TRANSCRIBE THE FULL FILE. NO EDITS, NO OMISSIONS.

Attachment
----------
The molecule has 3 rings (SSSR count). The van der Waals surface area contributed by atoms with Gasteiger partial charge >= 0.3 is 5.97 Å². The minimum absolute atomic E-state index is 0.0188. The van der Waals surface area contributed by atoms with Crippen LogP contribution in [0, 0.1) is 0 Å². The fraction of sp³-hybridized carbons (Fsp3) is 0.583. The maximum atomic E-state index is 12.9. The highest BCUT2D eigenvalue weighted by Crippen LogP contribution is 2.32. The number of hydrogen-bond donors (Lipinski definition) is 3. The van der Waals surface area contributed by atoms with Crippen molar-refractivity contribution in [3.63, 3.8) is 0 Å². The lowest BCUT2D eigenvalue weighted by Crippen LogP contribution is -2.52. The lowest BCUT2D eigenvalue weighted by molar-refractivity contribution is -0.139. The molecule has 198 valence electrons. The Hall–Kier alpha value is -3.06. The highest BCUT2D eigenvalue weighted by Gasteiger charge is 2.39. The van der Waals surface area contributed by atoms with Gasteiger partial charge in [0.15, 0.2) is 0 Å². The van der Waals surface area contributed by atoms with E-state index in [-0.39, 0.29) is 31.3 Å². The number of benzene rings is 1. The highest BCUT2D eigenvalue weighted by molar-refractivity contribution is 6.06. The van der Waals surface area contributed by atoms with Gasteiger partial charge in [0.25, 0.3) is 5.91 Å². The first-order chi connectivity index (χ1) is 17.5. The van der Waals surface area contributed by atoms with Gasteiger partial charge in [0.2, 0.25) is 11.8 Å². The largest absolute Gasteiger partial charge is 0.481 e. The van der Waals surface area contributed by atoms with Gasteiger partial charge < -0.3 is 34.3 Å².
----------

The molecule has 3 rings (SSSR count). The van der Waals surface area contributed by atoms with Gasteiger partial charge >= 0.3 is 5.97 Å². The minimum absolute atomic E-state index is 0.0188. The van der Waals surface area contributed by atoms with Crippen LogP contribution in [0, 0.1) is 0 Å². The fraction of sp³-hybridized carbons (Fsp3) is 0.583. The maximum atomic E-state index is 12.9. The highest BCUT2D eigenvalue weighted by Crippen LogP contribution is 2.32. The number of hydrogen-bond donors (Lipinski definition) is 3. The van der Waals surface area contributed by atoms with Crippen molar-refractivity contribution in [3.63, 3.8) is 0 Å². The lowest BCUT2D eigenvalue weighted by Crippen LogP contribution is -2.52. The lowest BCUT2D eigenvalue weighted by molar-refractivity contribution is -0.139. The molecule has 198 valence electrons. The Hall–Kier alpha value is -3.06. The highest BCUT2D eigenvalue weighted by Gasteiger charge is 2.39. The van der Waals surface area contributed by atoms with Gasteiger partial charge in [0.15, 0.2) is 0 Å². The van der Waals surface area contributed by atoms with E-state index in [-0.39, 0.29) is 31.3 Å². The number of benzene rings is 1. The highest BCUT2D eigenvalue weighted by molar-refractivity contribution is 6.06. The van der Waals surface area contributed by atoms with Gasteiger partial charge in [0.25, 0.3) is 5.91 Å². The first-order chi connectivity index (χ1) is 17.5. The van der Waals surface area contributed by atoms with Gasteiger partial charge in [0.2, 0.25) is 11.8 Å². The largest absolute Gasteiger partial charge is 0.481 e. The van der Waals surface area contributed by atoms with Gasteiger partial charge < -0.3 is 34.3 Å².